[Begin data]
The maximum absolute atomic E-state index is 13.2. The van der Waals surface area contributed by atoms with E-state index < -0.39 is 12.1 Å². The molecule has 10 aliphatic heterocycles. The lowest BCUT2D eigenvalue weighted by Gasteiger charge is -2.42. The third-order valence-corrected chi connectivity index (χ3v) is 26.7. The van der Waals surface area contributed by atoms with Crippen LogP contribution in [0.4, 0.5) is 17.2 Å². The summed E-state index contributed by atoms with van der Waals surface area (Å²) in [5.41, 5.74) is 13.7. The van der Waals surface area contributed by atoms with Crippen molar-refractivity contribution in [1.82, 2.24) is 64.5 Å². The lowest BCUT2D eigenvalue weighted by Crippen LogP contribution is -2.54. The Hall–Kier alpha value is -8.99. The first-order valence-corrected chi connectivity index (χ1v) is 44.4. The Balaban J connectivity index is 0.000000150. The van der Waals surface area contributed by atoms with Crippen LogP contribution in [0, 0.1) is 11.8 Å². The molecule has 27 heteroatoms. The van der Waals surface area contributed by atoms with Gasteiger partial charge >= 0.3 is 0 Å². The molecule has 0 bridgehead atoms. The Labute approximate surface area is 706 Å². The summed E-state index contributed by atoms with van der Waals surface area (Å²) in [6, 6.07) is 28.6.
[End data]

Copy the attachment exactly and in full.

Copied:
The maximum absolute atomic E-state index is 13.2. The van der Waals surface area contributed by atoms with E-state index < -0.39 is 12.1 Å². The molecule has 10 aliphatic heterocycles. The lowest BCUT2D eigenvalue weighted by Gasteiger charge is -2.42. The third-order valence-corrected chi connectivity index (χ3v) is 26.7. The van der Waals surface area contributed by atoms with Crippen LogP contribution in [0.4, 0.5) is 17.2 Å². The summed E-state index contributed by atoms with van der Waals surface area (Å²) in [5.41, 5.74) is 13.7. The van der Waals surface area contributed by atoms with Crippen molar-refractivity contribution in [1.82, 2.24) is 64.5 Å². The lowest BCUT2D eigenvalue weighted by Crippen LogP contribution is -2.54. The Hall–Kier alpha value is -8.99. The first-order valence-corrected chi connectivity index (χ1v) is 44.4. The Balaban J connectivity index is 0.000000150. The van der Waals surface area contributed by atoms with Crippen LogP contribution in [0, 0.1) is 11.8 Å². The molecule has 27 heteroatoms. The van der Waals surface area contributed by atoms with Gasteiger partial charge >= 0.3 is 0 Å². The molecule has 0 bridgehead atoms. The Labute approximate surface area is 706 Å². The summed E-state index contributed by atoms with van der Waals surface area (Å²) in [6, 6.07) is 28.6.